Another successful flight!  NSTAR Flight 00-B was launched from Valley NWS at 1450 UTC (0850 CST) before a crowd of around 30 or so.  The launch crew arrived around 0730 to look over the radiosonde building which was used for filling the balloon out of the wind.  Launch prep began shortly after 8.  Some extra care was required filling the balloon as it was nearly as tall as the space inside we used for filling.

Flight Details

Launch date/time:

4 November 2000 - 0850 CST (1450 UTC)

Launch site:

National Weather Service - Omaha/Valley Office
Valley, NE

Payload frequencies:

Data  - 144.39 MHz (national APRS frequency)
        Callsign N9XTN-11
Voice - 446.00 simplex repeater


AX.25 APRS-formatted location and telemetry, other raw text


650g Kaysam balloon

Maximum altitude:

74,242 ft

Payload weights:

6.0 lbs main capsule
3.0 lbs camera capsule

Helium used:

250 cu ft (approx.)

Flight duration:

1 hour 39 minutes

Equipment manifest:




Basic Stamp 2SX microcontroller
Kantronics KPC-3 v6.0 TNC (modem)
Alinco DJ-190T 2m handheld radio
Garmin GPS-35LVS GPS unit
Homemade J-pole antenna
Yaesu VX-1R dual-band mini handheld radio
Radio Shack simplex repeater
Custom 7.2V 5400 mAh battery pack

Canon Elph LX camera
Basic Stamp 2 microcontroller
GPS unit
(courtesy Bill All N3KKM/Near Space Balloon Group)

The wind picked up to about 10 knots near launch time, but the winch procedure makes such winds easier to deal with.  After release, three vehicles (N9XTN, N3KKM, and KA0O) headed back to Omaha and then east on I-80 to Council Bluffs.  During the case, many QSOs were heard on the simplex repeater from surrounding states.  Click here to go to the audio clips.

The crews stopped in Treynor, IA for a short break as the balloon was ascending through 65,000 ft just a few miles to our east.  Since the winds at that altitude were light, we figured we would be able to wait about 15-20 minutes until burst at around 82,000 ft.  The balloon was visible to the naked eye with the clear skies that morning - the low sun angle helped too.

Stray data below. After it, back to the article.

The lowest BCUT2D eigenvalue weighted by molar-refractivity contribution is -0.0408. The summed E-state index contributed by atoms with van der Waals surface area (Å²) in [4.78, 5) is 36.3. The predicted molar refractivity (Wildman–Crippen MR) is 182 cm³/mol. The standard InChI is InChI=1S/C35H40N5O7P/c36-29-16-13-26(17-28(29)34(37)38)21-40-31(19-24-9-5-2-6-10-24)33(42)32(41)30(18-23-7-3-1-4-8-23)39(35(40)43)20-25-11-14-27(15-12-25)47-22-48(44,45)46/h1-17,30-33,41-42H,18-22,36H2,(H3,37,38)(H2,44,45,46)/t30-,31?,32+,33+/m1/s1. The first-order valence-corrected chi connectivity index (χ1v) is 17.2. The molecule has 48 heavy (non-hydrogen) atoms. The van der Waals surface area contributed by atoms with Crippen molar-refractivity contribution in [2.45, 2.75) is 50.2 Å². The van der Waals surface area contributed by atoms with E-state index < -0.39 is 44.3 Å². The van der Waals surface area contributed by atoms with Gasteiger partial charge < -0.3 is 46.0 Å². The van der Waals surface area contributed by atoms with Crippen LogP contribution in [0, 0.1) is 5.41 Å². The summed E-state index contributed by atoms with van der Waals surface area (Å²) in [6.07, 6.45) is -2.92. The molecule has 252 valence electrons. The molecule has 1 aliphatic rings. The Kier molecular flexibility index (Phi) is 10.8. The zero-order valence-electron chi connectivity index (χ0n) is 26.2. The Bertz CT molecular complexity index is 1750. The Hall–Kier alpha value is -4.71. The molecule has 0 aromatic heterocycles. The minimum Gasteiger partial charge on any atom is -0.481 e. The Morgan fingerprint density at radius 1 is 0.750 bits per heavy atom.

Shortly, however, we noticed from the telemetry that the balloon had burst about 8000 feet lower than expected.  Maximum altitude reported was 74,242 ft at 1600 UTC for an average ascent rate of about 1040 ft/min.  We immediately got back in our vehicles and resumed the chase to the east.  

As the balloon came down, we were positioning ourselves to be close to the landing site.  However, the balloon came down just out of sight about a mile away from us.  The simplex repeater was in the middle of a playback when it suddenly cut off, probably from jarring a connection on impact with the ground.

Landing was at 1629 UTC at 41o12.50'N 095o11.72'W, or about 3.5 miles WSW of Griswold, IA.  The capsule landed in a harvested soybean field and was undamaged.  The chute deployment appeared good from the telemetry and from the configuration on landing.  A swivel connector between the parachute and capsule appeared to prevent twisting of the lines, which probably helped.  The attached photo capsule had several good pictures during the flight, but appeared to have shifted a bit on descent.

Thanks to all who participated -- at the launch site, during the chase, and on the simplex repeater which was quite successful.  I have created an audio CD of the simplex repeater traffic and will make it available for cost of media and postage - e-mail me for details. 



Aerial photos from NSBG capsule



Ground Photos